Every person who, under color of any statute, ordinance, regulation, custom, or usage, of any State or Territory or the District of Columbia, subjects, or causes to be subjected, any citizen of the United States or other person within the jurisdiction thereof to the deprivation of any rights, privileges, or immunities secured by the Constitution and laws, shall be liable to the party injured in an action at law, suit in equity, or other proper proceeding for redress.
Pursuant to Federal Rule of Civil Procedure 12(b)(1), a complaint should be dismissed if the court lacks jurisdiction over the subject matter of the suit. Under Federal Rule of Civil Procedure 12(b)(6), dismissal is proper where a complaint fails to state a claim on which relief can be granted. When a complaint's allegations do not "plausibly suggest that the plaintiff has a right to relief, raising that possibility above a 'speculative level,'" the Court must dismiss. EEOC v. Concentra Health Svs., Inc., 496 F.3d 773, 777 (7th Cir. 2007) (quoting Bell Atlantic Corp. v. Twombly, 127 S.Ct. 1955, 1964 (2007)). In Bell Atlantic, the Supreme Court rejected the prior standard under which a complaint could not be dismissed "unless it appears beyond doubt that the plaintiff can prove no set of facts in support of his claim which would entitle him to relief." Bell Atlantic, 127 S.Ct. at 1968. After Bell Atlantic, "it is not enough for a complaint to avoid foreclosing possible bases for relief; it must actually suggest that the plaintiff has a right to relief." Concentra Health Svs., Inc., 496 F.3d at 777 (internal citations and quotation marks omitted; emphasis in original). The Court analyzes the arguments for dismissal as they apply to each Defendant.
A. Defendant State of Illinois
Defendant State of Illinois asserts that Moon's claims against it are barred by the Eleventh Amendment. The Court agrees. It is well-established that, absent waiver, consent, or Congressional abrogation, the Eleventh Amendment bars suit against a state in federal court. Bd. of Tr. of Univ. of Alabama v. Garrett, 531 U.S. 356, 363 (2001); Pennhurst State Sch. & Hosp. v. Halderman, 465 U.S. 89, 100 (1984); Alabama v. Pugh, 438 U.S. 781 (1978). The Supreme Court has expressly determined that Congress did not intend for § 1983 to disturb states' Eleventh Amendment immunity. Will v. Mich. Dept. of State Police, 491 U.S. 58, 63 (1989). Moon fails to assert either consent or waiver by Defendant State of Illinois. Moreover, Moon's Complaint seeks only monetary damages. Complaint, p. 2. It is well-established that a State is not a "person" for purposes of a § 1983 claim for monetary damages. Will, 491 U.S. at 71. Thus, Moon's claims against Defendant State of Illinois must be dismissed.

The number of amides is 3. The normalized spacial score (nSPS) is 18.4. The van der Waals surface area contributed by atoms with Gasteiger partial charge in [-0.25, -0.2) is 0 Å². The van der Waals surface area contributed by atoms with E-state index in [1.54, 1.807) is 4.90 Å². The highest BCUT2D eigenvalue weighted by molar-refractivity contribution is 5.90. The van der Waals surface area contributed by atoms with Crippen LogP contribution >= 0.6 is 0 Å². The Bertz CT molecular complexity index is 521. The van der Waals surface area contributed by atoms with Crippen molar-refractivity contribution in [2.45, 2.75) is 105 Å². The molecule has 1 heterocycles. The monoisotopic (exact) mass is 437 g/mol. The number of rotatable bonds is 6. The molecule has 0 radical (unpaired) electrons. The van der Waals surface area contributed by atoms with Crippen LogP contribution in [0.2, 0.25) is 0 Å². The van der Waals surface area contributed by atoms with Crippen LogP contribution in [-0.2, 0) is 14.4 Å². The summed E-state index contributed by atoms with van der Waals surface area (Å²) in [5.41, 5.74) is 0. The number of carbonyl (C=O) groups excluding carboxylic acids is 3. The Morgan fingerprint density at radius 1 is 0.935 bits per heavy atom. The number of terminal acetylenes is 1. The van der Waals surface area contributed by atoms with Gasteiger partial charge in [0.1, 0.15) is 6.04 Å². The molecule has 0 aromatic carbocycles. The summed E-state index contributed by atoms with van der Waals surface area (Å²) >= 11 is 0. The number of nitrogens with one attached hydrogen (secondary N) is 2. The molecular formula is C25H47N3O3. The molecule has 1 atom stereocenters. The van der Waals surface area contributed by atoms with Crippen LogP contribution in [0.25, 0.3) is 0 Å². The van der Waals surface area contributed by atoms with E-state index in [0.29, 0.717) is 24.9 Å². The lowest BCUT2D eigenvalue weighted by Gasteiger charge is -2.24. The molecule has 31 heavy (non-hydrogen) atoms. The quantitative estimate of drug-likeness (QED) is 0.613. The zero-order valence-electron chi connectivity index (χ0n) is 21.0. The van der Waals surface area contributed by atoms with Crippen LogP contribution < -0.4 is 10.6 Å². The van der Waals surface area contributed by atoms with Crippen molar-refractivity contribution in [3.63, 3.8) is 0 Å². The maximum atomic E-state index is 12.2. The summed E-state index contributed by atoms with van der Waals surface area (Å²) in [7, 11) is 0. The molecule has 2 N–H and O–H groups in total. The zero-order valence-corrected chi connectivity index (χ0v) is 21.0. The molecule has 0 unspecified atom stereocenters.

B. Defendant Governor Blagojevich
Moon's Complaint fails to indicate whether Defendant Blagojevich is being sued in his official or his individual capacity. To the extent Moon alleges claims against Governor Blagojevich in his official capacity, the principles set forth in section A apply because a suit against a government official in his official capacity is tantamount to a claim against the government entity itself. See Will, 491 U.S. at 71; Kentucky v. Graham, 473 U.S. 159, 167 (1985). As previously noted, Moon seeks only retrospective money damages. Thus, Moon's claims against Defendant Blagojevich in his official capacity as Governor of the State of Illinois constitute claims against the State for retrospective monetary relief and ...